By Salim Rizvi
in New York
Almost one and a half years after the tragic disaster of the Nasa space shuttle Columbia, one of its crew, the late Indian-American astronaut Kalpana Chawla has been honoured by the New York City administration.
Kalpana Chawla is remembered by many Americans for her pioneering spirit
74th Street in the Jackson Heights area of the city has now been renamed 74 Street Kalpana Chawla Way.
Kalpana Chawla was one of the seven astronauts killed when the Columbia shuttle disintegrated in mid-air on 1 February, 2003.
The Mayor of New York City, Michael Bloomberg, officially unveiled the Kalpana Chawla Way on Sunday at a simple but well attended ceremony including hundreds of people from India, Pakistan and Bangladesh.
'Sacrificed her life'
The Jackson Heights area, also known as Little India, has a strong concentration of people of South Asian origin who strongly favoured the move to honour Chawla.
The community has been trying for some time to get the street named after her.
The sign means the astronaut's name will be remembered for generations
The president of Jackson Heights Merchants' Association, Shiv Dass, who is of Indian origin, says that his organisation has been trying to get the street name changed since the death of Kalpana Chawla last year.
They approached City Councilwoman Helen Sears, a Democrat, who got a bill passed to this effect.
"We are so proud to have the street named after our hero Kalpana Chawla, who sacrificed her life for this country. All of us from South Asia - Indians, Pakistanis, and Bangladeshis - we are all so happy to honour one of our own," Mr Dass said.
This Jackson Heights area also serves as a major shopping centre for the South Asian community in New York and surrounding areas.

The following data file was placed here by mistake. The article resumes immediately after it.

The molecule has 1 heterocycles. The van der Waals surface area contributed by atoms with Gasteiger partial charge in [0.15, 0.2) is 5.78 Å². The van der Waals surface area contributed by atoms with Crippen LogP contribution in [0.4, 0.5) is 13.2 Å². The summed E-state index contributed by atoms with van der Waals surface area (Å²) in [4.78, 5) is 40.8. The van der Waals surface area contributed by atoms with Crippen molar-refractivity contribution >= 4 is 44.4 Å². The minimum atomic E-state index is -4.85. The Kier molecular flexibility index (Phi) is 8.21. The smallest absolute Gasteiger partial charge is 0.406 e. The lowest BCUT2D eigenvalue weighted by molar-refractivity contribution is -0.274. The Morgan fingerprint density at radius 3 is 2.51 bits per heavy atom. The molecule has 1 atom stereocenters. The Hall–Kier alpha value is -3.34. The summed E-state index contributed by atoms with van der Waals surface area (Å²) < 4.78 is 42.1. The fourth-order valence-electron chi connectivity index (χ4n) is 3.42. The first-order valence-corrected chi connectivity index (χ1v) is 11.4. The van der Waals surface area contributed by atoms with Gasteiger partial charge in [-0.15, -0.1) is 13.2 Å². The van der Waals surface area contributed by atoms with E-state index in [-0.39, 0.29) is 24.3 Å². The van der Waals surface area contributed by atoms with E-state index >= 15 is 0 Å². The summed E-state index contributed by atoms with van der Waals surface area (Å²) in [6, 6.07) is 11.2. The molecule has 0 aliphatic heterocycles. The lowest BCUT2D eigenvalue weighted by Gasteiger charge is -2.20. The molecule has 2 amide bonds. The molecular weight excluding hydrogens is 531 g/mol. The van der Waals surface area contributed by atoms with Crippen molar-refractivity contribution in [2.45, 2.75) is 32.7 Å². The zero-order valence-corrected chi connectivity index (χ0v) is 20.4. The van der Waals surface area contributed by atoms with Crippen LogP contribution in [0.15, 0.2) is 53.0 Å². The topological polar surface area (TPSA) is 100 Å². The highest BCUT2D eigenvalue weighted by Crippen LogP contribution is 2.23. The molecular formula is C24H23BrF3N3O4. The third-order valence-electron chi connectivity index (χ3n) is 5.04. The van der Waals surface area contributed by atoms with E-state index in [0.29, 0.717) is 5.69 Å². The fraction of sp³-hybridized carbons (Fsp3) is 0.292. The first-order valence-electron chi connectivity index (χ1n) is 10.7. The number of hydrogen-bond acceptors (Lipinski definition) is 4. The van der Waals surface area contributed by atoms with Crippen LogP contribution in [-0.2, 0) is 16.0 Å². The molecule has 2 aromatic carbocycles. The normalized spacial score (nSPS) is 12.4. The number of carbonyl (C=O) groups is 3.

It is a hub of commercial activity and also a major centre for regional cuisines from South Asia.
Kalpana Chawla was a naturalised American citizen who lived in the Houston suburb of Texas state, about 10 miles (16km) from Johnson Space Center.
She was born in the town of Karnal in the northern Indian state of Haryana, 75 miles (120km) from Delhi.
After moving to the United States, she earned a master's degree and a doctorate in aeronautical engineering, and became a US citizen.
Jackson Heights has a large South Asian community
In 1994, she was selected by Nasa for a rigorous one-year training programme to serve as a mission specialist on board shuttle missions.
She said that that her inspiration to take up flying was JRD Tata, who flew the first mail flights in India.
Before and after her death, Kalpana Chawla's fan base was not just restricted to the South Asian community of the United States.
People from all walks of life remember the astronaut's warm smile and pioneering spirit.
A life that ended so abruptly will now be remembered for generations to come every time they visit Jackson Heights.